I am excited about my large LCA class this year. I am not sure if it was the subject matter itself, my teaching or my grading last year, that lead to an almost 20% jump in the demand for my 2017 spring LCA class from around 55 last spring to 67 this time around. Assuming a few people drop out by Week 2, which again I cannot tell whether it was the subject matter, my teaching style or the painful HW1 which I handed out, I think it will settle at 60. This would still be a 17% increase from the 51 students that stuck with me for all 10 weeks last spring. I do feel bad that I could not accommodate several more students who wanted to enroll and might have stayed on.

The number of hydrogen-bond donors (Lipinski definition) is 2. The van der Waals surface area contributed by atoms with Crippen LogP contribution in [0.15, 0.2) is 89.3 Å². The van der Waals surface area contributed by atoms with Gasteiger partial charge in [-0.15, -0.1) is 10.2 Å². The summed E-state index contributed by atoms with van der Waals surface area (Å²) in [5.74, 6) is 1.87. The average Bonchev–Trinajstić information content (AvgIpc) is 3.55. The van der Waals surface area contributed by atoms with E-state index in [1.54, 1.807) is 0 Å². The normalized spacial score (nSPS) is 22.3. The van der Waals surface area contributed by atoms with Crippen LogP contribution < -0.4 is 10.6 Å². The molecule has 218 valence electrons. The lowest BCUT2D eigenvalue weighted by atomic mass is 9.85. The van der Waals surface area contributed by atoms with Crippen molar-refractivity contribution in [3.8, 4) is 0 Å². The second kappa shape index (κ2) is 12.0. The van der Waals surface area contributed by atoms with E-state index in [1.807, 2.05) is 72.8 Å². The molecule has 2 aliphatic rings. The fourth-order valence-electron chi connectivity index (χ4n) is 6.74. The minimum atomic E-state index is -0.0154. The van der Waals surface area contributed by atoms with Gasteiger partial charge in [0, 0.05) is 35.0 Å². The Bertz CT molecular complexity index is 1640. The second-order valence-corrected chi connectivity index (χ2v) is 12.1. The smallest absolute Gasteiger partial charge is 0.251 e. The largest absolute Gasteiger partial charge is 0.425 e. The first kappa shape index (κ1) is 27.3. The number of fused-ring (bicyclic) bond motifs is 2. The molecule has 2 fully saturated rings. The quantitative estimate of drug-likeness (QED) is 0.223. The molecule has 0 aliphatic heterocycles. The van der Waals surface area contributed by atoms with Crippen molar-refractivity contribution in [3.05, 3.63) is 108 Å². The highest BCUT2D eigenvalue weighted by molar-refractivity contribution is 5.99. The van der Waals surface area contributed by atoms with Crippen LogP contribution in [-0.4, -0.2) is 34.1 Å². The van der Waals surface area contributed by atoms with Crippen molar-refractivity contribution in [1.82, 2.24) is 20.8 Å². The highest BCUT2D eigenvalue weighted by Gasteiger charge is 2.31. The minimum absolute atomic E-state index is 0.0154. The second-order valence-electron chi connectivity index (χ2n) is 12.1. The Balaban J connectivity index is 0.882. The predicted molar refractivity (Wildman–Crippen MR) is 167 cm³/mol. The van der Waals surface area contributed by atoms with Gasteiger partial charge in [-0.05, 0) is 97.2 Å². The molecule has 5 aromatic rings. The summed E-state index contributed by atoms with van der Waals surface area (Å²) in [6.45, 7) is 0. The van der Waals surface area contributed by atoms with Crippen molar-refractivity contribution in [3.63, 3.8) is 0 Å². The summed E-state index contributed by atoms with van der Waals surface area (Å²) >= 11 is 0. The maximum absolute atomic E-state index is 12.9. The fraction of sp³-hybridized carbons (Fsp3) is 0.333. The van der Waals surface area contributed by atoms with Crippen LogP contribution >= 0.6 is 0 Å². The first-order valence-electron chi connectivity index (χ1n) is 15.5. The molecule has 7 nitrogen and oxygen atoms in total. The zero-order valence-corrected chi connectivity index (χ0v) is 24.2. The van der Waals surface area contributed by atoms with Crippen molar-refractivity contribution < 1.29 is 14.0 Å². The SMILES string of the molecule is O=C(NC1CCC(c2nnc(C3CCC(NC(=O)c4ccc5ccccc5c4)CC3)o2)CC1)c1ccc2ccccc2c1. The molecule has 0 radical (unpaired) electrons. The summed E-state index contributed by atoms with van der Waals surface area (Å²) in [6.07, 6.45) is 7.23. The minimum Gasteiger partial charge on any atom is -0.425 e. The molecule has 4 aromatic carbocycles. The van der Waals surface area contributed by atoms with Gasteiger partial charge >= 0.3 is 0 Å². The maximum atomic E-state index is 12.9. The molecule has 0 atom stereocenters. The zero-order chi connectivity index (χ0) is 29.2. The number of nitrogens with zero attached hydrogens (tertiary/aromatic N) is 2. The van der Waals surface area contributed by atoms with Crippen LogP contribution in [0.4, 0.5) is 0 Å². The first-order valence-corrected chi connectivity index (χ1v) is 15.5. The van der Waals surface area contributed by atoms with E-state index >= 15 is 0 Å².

In any case, I introduced some noise into the above calculations because, I changed my introductory lecture. Keeping with my resolve to make sustainability more fun, I started off by talking about food, movies and sports, things I love to no end. Yes, I am an academic but I am not ashamed to admit it is not math, science or reading books that really keep me up! I hope my colleagues who are going to be voting to give me a permanent job and my references who are going to be writing me letters of support read just my academic work rather than my blog! But if they do, I hope they see that my perspective on sustainability research is that it needs a new perspective, one that moves it away communicating it as being morally and ethically right to also being an exciting and enjoyable pursuit. But this blog is just for myself, my students, broader public (wishful thinking!), and some day my family.